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Archdiocese of St. Louis marks a decade of keeping children safe

From April 2012: Archdiocese found to be compliant with Charter for the Protection of Children and Young People

The St. Louis Archdiocese is committed to keeping children safe from abuse.
Since 2002, when the U.S. Conference of Catholic Bishops adopted its Charter for the Protection of Children and Young People in response to what the bishops' blog calls the "horrific crime" of child sexual abuse, the archdiocese -- and the other dioceses across the country -- established thorough training and prevention programs to protect children and youth from sexual and other abuse.
The archdiocesan Safe Environment Program, begun in 2002, includes mandatory training workshops for all employees and volunteers -- clergy, religious and laypeople -- who work with children, along with background checks and committing to the Code of Ethical Conduct. All children in Catholic schools and parish schools of religion participate in age-appropriate Safe Touch programs to learn how to protect themselves from being abused.
The archdiocesan program is audited yearly by an independent secular auditing firm to ensure compliance with the bishops' charter. The St. Louis Archdiocese and nearly all other U.S. dioceses are totally compliant, according to the 2011 annual report on the implementation of the charter. Most allegations reported today, according to the annual report, occurred in the past, with only 3 percent (or 21) allegations nationwide in the 2011 report coming from current minors.
Cardinal Timothy Dolan of New York, president of the U.S. Conference of Catholic Bishops, said the Church still had to remain watchful and "must do all she can never to let abuse happen again."
Sandra Price, director of the archdiocese's Safe Environment Program
Locally, the Safe Environment Program continues its mission to protect children.
"The impact and the ability of the archdiocese to prevent child abuse is huge," explained Sandra Price, director of the archdiocesan Safe Environment Program. "Just look at the numbers of people being trained."
In 2002, the Safe Environment Program held 13 Protecting God's Children workshops with 841 participants. In 2011 there were 329 workshops with 7,326 participants. In the last 10 years, 2,532 workshops held throughout the archdiocese with more than 96,000 adults taking part.
"We will be over 100,000 by the end of the year," said Price, who became director of the program in August 2011. "The vast majority of these workshops are taught by volunteers."
There are more than 200 current Child Safety coordinators at parishes across the archdiocese, including some who are among the 175 facilitators who lead the workshops. Both employees and volunteers spend hundreds of hours a year providing training and compliance for the Safe Environment Program.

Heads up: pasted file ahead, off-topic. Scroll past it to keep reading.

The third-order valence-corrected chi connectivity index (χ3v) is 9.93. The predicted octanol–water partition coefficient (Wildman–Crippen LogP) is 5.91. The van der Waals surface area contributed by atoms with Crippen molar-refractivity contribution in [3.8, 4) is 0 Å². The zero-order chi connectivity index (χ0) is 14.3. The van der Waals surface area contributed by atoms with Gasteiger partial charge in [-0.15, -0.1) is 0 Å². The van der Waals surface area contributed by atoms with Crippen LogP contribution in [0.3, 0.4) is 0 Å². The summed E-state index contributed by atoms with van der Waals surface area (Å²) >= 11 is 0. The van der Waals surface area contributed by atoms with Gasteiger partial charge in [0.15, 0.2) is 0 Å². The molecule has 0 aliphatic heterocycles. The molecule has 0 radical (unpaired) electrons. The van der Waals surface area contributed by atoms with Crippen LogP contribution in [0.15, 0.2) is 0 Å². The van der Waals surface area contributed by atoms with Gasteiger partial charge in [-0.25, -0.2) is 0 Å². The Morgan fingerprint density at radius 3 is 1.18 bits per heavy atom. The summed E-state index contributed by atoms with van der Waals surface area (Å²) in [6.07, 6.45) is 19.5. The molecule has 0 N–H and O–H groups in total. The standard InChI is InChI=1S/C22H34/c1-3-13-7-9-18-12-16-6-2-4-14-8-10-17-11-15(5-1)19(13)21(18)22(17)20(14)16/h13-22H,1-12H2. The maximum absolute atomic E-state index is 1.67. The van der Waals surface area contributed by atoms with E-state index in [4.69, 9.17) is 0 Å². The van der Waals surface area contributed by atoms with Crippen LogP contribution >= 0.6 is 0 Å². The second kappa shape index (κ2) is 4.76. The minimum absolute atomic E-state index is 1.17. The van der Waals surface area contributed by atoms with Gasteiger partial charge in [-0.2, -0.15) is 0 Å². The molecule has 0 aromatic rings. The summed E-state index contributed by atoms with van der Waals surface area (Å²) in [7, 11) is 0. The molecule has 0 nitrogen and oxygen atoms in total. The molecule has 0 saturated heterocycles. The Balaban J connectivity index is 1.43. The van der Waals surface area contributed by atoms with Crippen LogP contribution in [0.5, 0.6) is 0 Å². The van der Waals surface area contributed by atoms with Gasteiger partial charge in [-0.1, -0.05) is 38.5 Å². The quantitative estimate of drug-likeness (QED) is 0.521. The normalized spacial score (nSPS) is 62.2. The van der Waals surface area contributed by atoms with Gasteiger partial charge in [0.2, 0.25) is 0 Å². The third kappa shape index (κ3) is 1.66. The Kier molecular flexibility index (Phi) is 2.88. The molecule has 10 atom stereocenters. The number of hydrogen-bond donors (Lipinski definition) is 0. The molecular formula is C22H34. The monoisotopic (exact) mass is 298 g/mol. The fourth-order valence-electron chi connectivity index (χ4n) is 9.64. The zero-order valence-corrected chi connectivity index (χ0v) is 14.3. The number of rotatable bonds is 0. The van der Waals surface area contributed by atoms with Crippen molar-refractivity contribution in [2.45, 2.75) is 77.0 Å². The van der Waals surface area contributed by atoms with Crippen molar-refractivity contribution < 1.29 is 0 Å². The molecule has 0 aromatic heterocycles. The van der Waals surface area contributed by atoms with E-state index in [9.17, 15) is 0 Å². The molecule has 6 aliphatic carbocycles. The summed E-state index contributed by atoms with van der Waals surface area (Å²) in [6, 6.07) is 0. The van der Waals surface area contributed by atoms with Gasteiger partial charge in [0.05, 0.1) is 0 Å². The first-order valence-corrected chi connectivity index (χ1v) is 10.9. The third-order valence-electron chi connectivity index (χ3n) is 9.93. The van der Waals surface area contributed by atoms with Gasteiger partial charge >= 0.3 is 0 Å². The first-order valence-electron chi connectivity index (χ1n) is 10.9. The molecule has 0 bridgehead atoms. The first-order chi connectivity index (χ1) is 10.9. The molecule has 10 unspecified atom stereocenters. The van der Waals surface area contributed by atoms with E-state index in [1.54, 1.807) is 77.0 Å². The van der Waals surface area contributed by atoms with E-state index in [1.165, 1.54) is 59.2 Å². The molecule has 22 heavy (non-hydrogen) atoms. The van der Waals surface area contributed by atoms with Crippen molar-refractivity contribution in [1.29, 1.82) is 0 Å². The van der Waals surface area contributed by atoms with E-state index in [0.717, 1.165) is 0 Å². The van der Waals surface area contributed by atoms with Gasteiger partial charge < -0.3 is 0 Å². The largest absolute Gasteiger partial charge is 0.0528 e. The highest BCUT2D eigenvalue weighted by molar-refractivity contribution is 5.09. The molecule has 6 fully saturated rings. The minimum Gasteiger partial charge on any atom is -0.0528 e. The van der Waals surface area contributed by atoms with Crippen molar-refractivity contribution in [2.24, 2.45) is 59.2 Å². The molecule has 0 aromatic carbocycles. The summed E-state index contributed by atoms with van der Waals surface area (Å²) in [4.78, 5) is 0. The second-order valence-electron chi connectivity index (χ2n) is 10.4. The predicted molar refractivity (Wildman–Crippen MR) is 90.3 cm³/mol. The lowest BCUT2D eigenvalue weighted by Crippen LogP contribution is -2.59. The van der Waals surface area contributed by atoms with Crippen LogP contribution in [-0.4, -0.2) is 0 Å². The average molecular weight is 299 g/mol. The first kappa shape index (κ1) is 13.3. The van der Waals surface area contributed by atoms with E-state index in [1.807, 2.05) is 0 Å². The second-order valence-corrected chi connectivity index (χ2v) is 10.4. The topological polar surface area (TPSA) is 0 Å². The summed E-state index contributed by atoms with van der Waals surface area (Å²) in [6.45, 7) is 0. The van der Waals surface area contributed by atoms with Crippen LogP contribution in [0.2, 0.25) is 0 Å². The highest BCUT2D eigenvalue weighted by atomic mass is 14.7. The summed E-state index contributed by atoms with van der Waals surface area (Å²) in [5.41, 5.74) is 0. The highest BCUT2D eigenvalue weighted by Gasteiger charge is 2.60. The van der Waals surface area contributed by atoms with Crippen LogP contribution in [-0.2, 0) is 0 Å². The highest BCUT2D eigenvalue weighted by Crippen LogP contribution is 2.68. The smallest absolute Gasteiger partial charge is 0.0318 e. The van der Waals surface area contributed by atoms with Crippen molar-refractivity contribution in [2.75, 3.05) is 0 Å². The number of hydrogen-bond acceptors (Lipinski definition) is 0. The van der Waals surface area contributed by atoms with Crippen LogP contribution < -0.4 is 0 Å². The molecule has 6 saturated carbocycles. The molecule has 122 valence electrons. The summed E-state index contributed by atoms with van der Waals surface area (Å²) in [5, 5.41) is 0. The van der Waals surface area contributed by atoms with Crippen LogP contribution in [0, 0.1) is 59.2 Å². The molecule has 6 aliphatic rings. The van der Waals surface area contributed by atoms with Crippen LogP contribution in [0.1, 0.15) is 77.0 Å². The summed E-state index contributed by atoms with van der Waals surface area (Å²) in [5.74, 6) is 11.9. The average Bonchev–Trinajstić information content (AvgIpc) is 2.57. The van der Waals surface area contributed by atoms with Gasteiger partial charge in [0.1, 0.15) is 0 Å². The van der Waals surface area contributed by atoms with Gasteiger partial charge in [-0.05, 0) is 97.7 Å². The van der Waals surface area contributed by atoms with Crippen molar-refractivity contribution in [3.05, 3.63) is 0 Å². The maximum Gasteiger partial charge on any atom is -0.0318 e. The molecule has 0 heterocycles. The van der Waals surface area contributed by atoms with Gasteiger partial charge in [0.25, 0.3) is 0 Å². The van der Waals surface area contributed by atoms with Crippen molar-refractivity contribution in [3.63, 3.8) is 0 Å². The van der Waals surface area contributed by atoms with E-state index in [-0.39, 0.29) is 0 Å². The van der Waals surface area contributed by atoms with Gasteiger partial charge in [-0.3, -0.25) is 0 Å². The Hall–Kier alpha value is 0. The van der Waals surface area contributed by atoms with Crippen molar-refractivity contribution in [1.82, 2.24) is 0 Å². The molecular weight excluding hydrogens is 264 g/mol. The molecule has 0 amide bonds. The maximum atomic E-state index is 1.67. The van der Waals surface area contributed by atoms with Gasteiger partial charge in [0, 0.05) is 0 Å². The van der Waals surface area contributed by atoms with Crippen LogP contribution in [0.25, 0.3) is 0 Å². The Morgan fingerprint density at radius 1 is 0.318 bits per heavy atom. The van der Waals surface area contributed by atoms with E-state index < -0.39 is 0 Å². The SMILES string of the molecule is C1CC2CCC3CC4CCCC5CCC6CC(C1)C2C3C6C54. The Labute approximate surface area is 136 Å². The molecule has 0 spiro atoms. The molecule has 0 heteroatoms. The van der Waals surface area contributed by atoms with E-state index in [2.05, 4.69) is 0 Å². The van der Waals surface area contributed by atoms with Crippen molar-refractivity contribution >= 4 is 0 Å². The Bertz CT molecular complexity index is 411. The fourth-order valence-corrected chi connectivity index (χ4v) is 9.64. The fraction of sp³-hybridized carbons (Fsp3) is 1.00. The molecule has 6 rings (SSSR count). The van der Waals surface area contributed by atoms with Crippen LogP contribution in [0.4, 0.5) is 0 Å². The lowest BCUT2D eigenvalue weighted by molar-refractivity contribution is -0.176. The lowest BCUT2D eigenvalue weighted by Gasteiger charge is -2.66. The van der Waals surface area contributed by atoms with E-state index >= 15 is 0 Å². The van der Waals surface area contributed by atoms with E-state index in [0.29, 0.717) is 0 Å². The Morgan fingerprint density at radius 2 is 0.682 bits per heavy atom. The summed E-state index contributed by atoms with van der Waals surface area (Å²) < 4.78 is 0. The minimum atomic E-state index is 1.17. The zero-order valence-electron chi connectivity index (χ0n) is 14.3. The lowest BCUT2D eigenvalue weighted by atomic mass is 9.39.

When the Safe Environment Program began 10 years ago, it was not uncommon for people to complain about having to attend the mandatory two-hour workshops. That has changed over the years, Price said, after many participants reported learning valuable lessons at the workshops, including warning signs that indicate someone might be a child predator.
"People are much more accepting of this now, because they really see the value of it," said Price, a clinical social worker who managed two St. Charles County sites for the St. Louis Crisis Nursery before coming to the Safe Environment Program.
"I really love working here in this role," Price said, "because I feel the impact and ability to prevent child abuse is so great. Just look at the numbers of people being trained. It's a huge honor to do child abuse prevention for the Church." She praised her predecessor, Terry Edelmann, saying, "Terry did a phenomenal job." After retiring from her role as director of the Safe Environment Office, "Terry still is in a consultant role" and still works with some parishes, Price said.
Price is a native of Perryville and graduated from St. Vincent Grade School and High School there. She earned her undergraduate degree at Southeast Missouri State University and her graduate degree at St. Louis University. She and her husband, Chad, and their three children are members of Sts. Joachim and Ann Parish in St. Charles.
During April, which is Child Abuse Prevention Month nationwide, the coordinators and facilitators will be honored by the archdiocese at the Cardinal Rigali Center in Shrewsbury. A dinner and discussion will be held for workshop facilitators Wednesday evening, April 18. Archbishop Robert J. Carlson will celebrate Mass on Thursday, April 19, for the Child Safety coordinators, followed by a luncheon. Paul Ashton, a psychologist/therapist/counseler with expertise in child sexual abuse prevention and healing, will give presentations at both events

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